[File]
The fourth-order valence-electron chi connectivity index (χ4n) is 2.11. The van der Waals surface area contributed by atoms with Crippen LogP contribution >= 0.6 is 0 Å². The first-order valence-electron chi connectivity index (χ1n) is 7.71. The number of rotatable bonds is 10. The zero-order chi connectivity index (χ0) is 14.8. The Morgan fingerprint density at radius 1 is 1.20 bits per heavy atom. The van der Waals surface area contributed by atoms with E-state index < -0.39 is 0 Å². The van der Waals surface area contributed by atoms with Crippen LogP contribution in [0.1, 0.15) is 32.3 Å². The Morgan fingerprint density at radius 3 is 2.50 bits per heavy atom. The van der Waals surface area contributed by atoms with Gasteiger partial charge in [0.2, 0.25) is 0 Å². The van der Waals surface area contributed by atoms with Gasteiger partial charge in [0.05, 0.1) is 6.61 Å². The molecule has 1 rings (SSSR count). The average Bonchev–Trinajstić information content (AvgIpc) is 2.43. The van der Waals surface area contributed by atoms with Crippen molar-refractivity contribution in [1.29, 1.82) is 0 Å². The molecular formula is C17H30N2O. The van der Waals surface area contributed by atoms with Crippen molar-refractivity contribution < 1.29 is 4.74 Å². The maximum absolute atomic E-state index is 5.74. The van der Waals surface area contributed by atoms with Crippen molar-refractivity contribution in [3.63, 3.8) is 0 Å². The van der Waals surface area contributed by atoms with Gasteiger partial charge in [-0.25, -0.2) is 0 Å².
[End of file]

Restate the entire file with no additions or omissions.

The fourth-order valence-electron chi connectivity index (χ4n) is 2.11. The van der Waals surface area contributed by atoms with Crippen LogP contribution >= 0.6 is 0 Å². The first-order valence-electron chi connectivity index (χ1n) is 7.71. The number of rotatable bonds is 10. The zero-order chi connectivity index (χ0) is 14.8. The Morgan fingerprint density at radius 1 is 1.20 bits per heavy atom. The van der Waals surface area contributed by atoms with E-state index < -0.39 is 0 Å². The van der Waals surface area contributed by atoms with Crippen LogP contribution in [0.1, 0.15) is 32.3 Å². The Morgan fingerprint density at radius 3 is 2.50 bits per heavy atom. The van der Waals surface area contributed by atoms with Gasteiger partial charge in [0.2, 0.25) is 0 Å². The van der Waals surface area contributed by atoms with Gasteiger partial charge in [0.05, 0.1) is 6.61 Å². The molecule has 1 rings (SSSR count). The average Bonchev–Trinajstić information content (AvgIpc) is 2.43. The van der Waals surface area contributed by atoms with Crippen molar-refractivity contribution in [1.29, 1.82) is 0 Å². The molecular formula is C17H30N2O. The van der Waals surface area contributed by atoms with Crippen molar-refractivity contribution < 1.29 is 4.74 Å². The maximum absolute atomic E-state index is 5.74. The van der Waals surface area contributed by atoms with Crippen molar-refractivity contribution in [3.63, 3.8) is 0 Å². The van der Waals surface area contributed by atoms with Gasteiger partial charge in [-0.25, -0.2) is 0 Å².